�Zeke Faux and Eltaf Na­jafizada

Bloomberg Businessweek (North America) - - Markets/ Finance -

by the In­ter­na­tional Mon­e­tary Fund in 2010 to ad­vise the Afghan cen­tral bank about Kabul Bank. He adds: “While it was to­tally a crim­i­nal op­er­a­tion as far as the own­ers were con­cerned, it none­the­less had the best bank­ing in­fra­struc­ture of any bank in Afghanistan.”

That may not be say­ing much. On a re­cent morn­ing, a branch in Kabul’s Ba­haris­tan neigh­bor­hood is guarded by five men in mil­i­tary uni­forms armed with AK-47 as­sault ri­fles. Some of the dust- cov­ered com­put­ers aren’t work­ing. A cus­tomer try­ing to make a with­drawal waits for an hour be­fore be­ing turned away. “I keep hear­ing about their sys­tem fail­ures,” says the cus­tomer, Atiqul­lah Wali. “It’s bet­ter to keep our cash in­side our pil­lows like be­fore.”

When the Tal­iban were driven out of Kabul in 2001, they left the fi­nan­cial sys­tem in dis­ar­ray, flee­ing with all but $30,000 of the cen­tral bank’s cash. Into the void stepped Sherkhan Farnood, who was wanted by Rus­sian au­thor­i­ties for al­legedly run­ning an il­le­gal mon­ey­trans­fer busi­ness. He founded Kabul Bank in 2004 and hired Khalil Ferozi as chief ex­ec­u­tive of­fi­cer. The bank­ing in­dus­try boomed as for­eign aid poured into Afghanistan, $632 with as­sets ex­pand­ing more than 50 per­cent a year. Kabul Bank’s de­posits soared to $1 bil­lion by 2009 af­ter the bank in­tro­duced a new kind of ac­count that gave cus­tomers a chance to win a weekly lot­tery, a way to at­tract money with­out pay­ing in­ter­est. Farnood amassed prop­erty in Dubai and com­peted in high-stakes poker tour­na­ments in Europe.

It all un­rav­eled in 2010, when the cen­tral bank learned of the fraud, or­dered Farnood and Ferozi to re­sign, and guar­an­teed the bank’s de­posits to stop a run. An in­ves­ti­ga­tion by an in­de­pen­dent an­ticor­rup­tion com­mit­tee com­mis­sioned by the Afghan govern­ment found that ex­ec­u­tives had stolen an amount equiv­a­lent to about one-twelfth of the coun­try’s gross do­mes­tic prod­uct, mainly by giv­ing loans to them­selves and their friends that didn’t have to be re­paid. One of the al­leged ben­e­fi­cia­ries was Mah­mood Karzai, brother of then-pres­i­dent Hamid Karzai; he wasn’t charged and has said he did noth­ing wrong.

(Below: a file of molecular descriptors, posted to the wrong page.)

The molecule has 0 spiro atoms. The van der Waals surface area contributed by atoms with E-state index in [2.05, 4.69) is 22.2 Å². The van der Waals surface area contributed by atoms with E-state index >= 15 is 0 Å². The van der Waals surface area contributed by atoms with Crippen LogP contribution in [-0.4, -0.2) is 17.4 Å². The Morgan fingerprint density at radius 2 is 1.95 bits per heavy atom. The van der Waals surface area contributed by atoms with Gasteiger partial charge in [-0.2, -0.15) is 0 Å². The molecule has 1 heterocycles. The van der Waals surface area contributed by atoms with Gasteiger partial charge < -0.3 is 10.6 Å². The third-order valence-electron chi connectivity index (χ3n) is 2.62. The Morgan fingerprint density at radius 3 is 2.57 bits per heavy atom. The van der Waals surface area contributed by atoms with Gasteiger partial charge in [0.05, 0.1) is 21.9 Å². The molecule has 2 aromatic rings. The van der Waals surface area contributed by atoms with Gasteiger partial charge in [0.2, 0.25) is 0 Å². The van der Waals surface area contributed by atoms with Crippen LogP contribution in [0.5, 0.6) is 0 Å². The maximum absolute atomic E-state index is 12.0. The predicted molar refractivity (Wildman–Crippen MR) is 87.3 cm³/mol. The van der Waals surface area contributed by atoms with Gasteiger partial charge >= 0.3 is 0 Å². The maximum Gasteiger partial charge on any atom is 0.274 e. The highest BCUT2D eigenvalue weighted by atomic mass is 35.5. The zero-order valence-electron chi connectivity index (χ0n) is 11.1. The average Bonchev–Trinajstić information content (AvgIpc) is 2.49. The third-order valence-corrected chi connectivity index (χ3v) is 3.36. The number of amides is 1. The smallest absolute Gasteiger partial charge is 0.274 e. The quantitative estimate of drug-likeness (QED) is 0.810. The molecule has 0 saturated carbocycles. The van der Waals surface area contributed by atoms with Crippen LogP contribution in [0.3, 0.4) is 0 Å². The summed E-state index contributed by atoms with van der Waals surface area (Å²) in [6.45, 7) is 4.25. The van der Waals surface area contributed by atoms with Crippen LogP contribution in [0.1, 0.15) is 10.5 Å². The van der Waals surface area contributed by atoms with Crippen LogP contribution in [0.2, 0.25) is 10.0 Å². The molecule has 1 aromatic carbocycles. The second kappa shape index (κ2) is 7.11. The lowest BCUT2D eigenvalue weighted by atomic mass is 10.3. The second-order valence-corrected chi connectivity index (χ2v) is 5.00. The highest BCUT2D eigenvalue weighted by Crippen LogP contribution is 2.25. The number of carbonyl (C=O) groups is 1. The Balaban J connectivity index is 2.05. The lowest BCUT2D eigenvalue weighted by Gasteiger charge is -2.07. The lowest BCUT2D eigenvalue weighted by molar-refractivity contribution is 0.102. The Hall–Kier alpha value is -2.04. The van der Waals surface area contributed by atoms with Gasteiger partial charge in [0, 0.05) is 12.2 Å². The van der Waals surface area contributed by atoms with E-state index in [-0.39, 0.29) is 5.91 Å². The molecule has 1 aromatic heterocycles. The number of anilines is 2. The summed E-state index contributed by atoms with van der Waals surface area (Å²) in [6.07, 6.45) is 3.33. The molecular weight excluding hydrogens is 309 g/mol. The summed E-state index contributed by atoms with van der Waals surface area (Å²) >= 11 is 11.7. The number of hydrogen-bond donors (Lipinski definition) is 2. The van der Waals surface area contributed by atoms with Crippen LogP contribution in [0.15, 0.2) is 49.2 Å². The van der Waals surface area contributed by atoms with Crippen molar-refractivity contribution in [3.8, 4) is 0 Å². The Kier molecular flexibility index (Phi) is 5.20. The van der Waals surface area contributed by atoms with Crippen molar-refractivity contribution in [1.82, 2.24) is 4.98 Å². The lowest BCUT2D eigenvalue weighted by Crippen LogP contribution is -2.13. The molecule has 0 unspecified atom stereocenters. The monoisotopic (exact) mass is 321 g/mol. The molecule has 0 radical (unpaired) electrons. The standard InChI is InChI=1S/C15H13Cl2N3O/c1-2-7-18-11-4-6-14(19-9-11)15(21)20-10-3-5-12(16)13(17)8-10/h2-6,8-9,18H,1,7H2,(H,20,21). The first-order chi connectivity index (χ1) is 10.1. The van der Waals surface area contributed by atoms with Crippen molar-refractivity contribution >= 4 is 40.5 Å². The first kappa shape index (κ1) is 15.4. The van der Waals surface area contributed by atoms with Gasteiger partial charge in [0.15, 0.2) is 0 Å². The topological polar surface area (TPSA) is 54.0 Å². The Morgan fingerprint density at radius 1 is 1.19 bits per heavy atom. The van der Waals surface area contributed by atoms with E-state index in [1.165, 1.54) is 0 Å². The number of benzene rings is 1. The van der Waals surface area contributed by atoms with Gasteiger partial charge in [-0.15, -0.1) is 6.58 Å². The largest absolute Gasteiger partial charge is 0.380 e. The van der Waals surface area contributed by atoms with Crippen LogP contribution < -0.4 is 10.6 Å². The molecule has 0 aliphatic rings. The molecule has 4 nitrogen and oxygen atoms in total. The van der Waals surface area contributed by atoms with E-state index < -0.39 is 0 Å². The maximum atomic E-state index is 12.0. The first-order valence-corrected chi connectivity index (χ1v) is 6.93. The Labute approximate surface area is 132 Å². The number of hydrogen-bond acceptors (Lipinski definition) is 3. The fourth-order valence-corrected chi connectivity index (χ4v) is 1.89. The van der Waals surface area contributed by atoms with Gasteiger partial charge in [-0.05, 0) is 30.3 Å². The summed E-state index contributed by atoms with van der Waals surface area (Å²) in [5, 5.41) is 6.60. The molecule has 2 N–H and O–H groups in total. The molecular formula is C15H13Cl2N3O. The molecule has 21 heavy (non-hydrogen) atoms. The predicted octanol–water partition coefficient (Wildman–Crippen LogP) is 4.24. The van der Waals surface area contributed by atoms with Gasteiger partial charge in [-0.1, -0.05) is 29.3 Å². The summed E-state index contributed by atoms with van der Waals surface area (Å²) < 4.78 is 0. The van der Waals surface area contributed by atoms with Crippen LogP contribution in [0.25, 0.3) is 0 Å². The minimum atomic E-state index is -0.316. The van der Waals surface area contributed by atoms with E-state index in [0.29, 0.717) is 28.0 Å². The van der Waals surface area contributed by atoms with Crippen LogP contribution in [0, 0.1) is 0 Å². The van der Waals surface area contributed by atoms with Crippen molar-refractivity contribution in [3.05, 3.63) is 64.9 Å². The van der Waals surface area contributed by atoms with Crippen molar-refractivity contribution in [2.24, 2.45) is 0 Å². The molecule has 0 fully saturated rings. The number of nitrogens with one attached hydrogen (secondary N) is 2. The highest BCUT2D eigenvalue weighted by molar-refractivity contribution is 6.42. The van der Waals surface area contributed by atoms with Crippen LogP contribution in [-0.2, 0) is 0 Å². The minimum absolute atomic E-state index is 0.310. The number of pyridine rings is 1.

Ul­ti­mately, Farnood and Ferozi were sen­tenced to 15 years in prison, but they were later spot­ted at restau­rants around Kabul. Drago Kos, a mem­ber of the an­ticor­rup­tion com­mit­tee, says he re­signed in protest in Novem­ber af­ter Ferozi was in­tro­duced as an in­vestor at the of­fi­cial un­veil­ing of a $900 mil­lion hous­ing pro­ject. Kos says many ex­pected the new Ghani govern­ment would do some­thing about cor­rup­tion. So far, “al­most noth­ing has hap­pened,” he says.

Basir Az­izi, a spokesman for Afghanistan’s at­tor­ney gen­eral, says the cul­prits are in jail and the govern­ment has col­lected 50 per­cent of the miss­ing money. Ferozi didn’t re­spond to a mes­sage seek­ing com­ment, and lawyers for the two men couldn’t be reached for com­ment.

The Karzai ad­min­is­tra­tion said it wanted to sell the bank but never did. In 2013 the Min­istry of Fi­nance an­nounced it was ac­cept­ing a $28.5 mil­lion bid from Dubai-based Kru Cap­i­tal Part­ners, ac­cord­ing to a U.S. re­port on Afghan re­con­struc­tion. Karzai’s cab­i­net re­jected it over the ob­jec­tions of IMF ad­vis­ers. Kru didn’t re­spond to mes­sages seek­ing com­ment.

“There are a num­ber of peo­ple in the govern­ment who are very much against pri­va­tiz­ing the bank,” says Coats, the for­mer IMF econ­o­mist. “Our as­sump­tion is they re­jected the sale at that time be­cause they wanted to keep that plum in their hands to play with.”

Ghani has said the govern­ment is com­mit­ted to pri­va­tiz­ing the bank. If the cab­i­net doesn’t ap­prove the cur­rent bid­ders, the bank will go back up for sale. Bid­ders had to have at least $20 mil­lion in cash and no con­nec­tion to the pre­vi­ous own­ers.

Yama Torabi, an­other mem­ber of the an­ticor­rup­tion com­mit­tee, says the ideal buyer would al­ready have op­er­a­tions in a war zone. “It’s a risky in­vest­ment in a coun­try like Afghanistan, but it can be prof­itable,” he says. “There’s a huge po­ten­tial in Afghanistan’s bank­ing sec­tor.”

mil­lion

The amount of out­stand­ing loans at Afghanistan’s

15 banks “There are a num­ber of peo­ple in the govern­ment who are very much against pri­va­tiz­ing the bank. … They wanted to keep that plum in their hands to play with.” ——War­ren Coats, for­mer IMF ad­viser A com­mod­ity trader’s wildly lu­cra­tive run stalls

Bid/ask: Canon is keen on Toshiba’s med­i­cal equip­ment The bot­tom line Kabul Bank was Afghanistan’s most ad­vanced, but it was un­done by fraud. The govern­ment wants to put it back in pri­vate hands.

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